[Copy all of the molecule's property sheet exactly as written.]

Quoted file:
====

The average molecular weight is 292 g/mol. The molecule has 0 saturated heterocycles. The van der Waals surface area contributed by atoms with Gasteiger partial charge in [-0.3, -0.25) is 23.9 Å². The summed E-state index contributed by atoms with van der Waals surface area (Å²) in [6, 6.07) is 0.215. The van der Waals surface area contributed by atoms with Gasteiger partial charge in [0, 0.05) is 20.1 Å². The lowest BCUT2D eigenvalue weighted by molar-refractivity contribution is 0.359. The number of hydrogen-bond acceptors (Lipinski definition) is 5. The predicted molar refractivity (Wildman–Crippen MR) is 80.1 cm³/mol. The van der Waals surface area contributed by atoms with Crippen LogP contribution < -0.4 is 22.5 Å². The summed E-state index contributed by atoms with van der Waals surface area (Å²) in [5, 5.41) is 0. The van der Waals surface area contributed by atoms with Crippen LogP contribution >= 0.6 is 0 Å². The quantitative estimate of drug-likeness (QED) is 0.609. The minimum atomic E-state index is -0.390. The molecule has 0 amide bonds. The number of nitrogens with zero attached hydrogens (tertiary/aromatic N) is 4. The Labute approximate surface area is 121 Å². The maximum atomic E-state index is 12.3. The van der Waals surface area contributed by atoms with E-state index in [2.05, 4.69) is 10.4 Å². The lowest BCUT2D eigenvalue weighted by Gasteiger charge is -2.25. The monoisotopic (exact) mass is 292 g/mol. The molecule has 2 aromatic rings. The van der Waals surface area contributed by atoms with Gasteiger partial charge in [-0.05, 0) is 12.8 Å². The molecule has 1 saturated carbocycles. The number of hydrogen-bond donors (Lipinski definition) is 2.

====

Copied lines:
The average molecular weight is 292 g/mol. The molecule has 0 saturated heterocycles. The van der Waals surface area contributed by atoms with Gasteiger partial charge in [-0.3, -0.25) is 23.9 Å². The summed E-state index contributed by atoms with van der Waals surface area (Å²) in [6, 6.07) is 0.215. The van der Waals surface area contributed by atoms with Gasteiger partial charge in [0, 0.05) is 20.1 Å². The lowest BCUT2D eigenvalue weighted by molar-refractivity contribution is 0.359. The number of hydrogen-bond acceptors (Lipinski definition) is 5. The predicted molar refractivity (Wildman–Crippen MR) is 80.1 cm³/mol. The van der Waals surface area contributed by atoms with Crippen LogP contribution < -0.4 is 22.5 Å². The summed E-state index contributed by atoms with van der Waals surface area (Å²) in [5, 5.41) is 0. The van der Waals surface area contributed by atoms with Crippen LogP contribution >= 0.6 is 0 Å². The quantitative estimate of drug-likeness (QED) is 0.609. The minimum atomic E-state index is -0.390. The molecule has 0 amide bonds. The number of nitrogens with zero attached hydrogens (tertiary/aromatic N) is 4. The Labute approximate surface area is 121 Å². The maximum atomic E-state index is 12.3. The van der Waals surface area contributed by atoms with E-state index in [2.05, 4.69) is 10.4 Å². The lowest BCUT2D eigenvalue weighted by Gasteiger charge is -2.25. The monoisotopic (exact) mass is 292 g/mol. The molecule has 2 aromatic rings. The van der Waals surface area contributed by atoms with Gasteiger partial charge in [-0.05, 0) is 12.8 Å². The molecule has 1 saturated carbocycles. The number of hydrogen-bond donors (Lipinski definition) is 2.